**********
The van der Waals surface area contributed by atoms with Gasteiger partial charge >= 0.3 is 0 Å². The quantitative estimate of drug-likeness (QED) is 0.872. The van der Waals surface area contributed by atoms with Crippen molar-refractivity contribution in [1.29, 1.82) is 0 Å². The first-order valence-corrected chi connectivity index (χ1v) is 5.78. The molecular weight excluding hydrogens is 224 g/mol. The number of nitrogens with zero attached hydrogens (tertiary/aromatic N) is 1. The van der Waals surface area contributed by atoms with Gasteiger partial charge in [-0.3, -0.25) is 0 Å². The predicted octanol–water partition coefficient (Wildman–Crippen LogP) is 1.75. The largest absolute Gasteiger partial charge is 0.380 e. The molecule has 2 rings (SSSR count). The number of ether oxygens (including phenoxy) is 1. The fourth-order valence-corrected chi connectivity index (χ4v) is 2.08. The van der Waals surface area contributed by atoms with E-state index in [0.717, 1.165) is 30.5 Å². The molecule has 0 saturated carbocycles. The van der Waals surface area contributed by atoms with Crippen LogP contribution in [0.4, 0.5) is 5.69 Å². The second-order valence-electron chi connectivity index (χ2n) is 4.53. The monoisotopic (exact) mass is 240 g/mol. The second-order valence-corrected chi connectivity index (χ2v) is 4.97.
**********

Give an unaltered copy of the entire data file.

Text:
The van der Waals surface area contributed by atoms with Gasteiger partial charge >= 0.3 is 0 Å². The quantitative estimate of drug-likeness (QED) is 0.872. The van der Waals surface area contributed by atoms with Crippen molar-refractivity contribution in [1.29, 1.82) is 0 Å². The first-order valence-corrected chi connectivity index (χ1v) is 5.78. The molecular weight excluding hydrogens is 224 g/mol. The number of nitrogens with zero attached hydrogens (tertiary/aromatic N) is 1. The van der Waals surface area contributed by atoms with Gasteiger partial charge in [-0.3, -0.25) is 0 Å². The predicted octanol–water partition coefficient (Wildman–Crippen LogP) is 1.75. The largest absolute Gasteiger partial charge is 0.380 e. The molecule has 2 rings (SSSR count). The number of ether oxygens (including phenoxy) is 1. The fourth-order valence-corrected chi connectivity index (χ4v) is 2.08. The van der Waals surface area contributed by atoms with E-state index in [0.717, 1.165) is 30.5 Å². The molecule has 0 saturated carbocycles. The van der Waals surface area contributed by atoms with Crippen LogP contribution in [0.4, 0.5) is 5.69 Å². The second-order valence-electron chi connectivity index (χ2n) is 4.53. The monoisotopic (exact) mass is 240 g/mol. The second-order valence-corrected chi connectivity index (χ2v) is 4.97.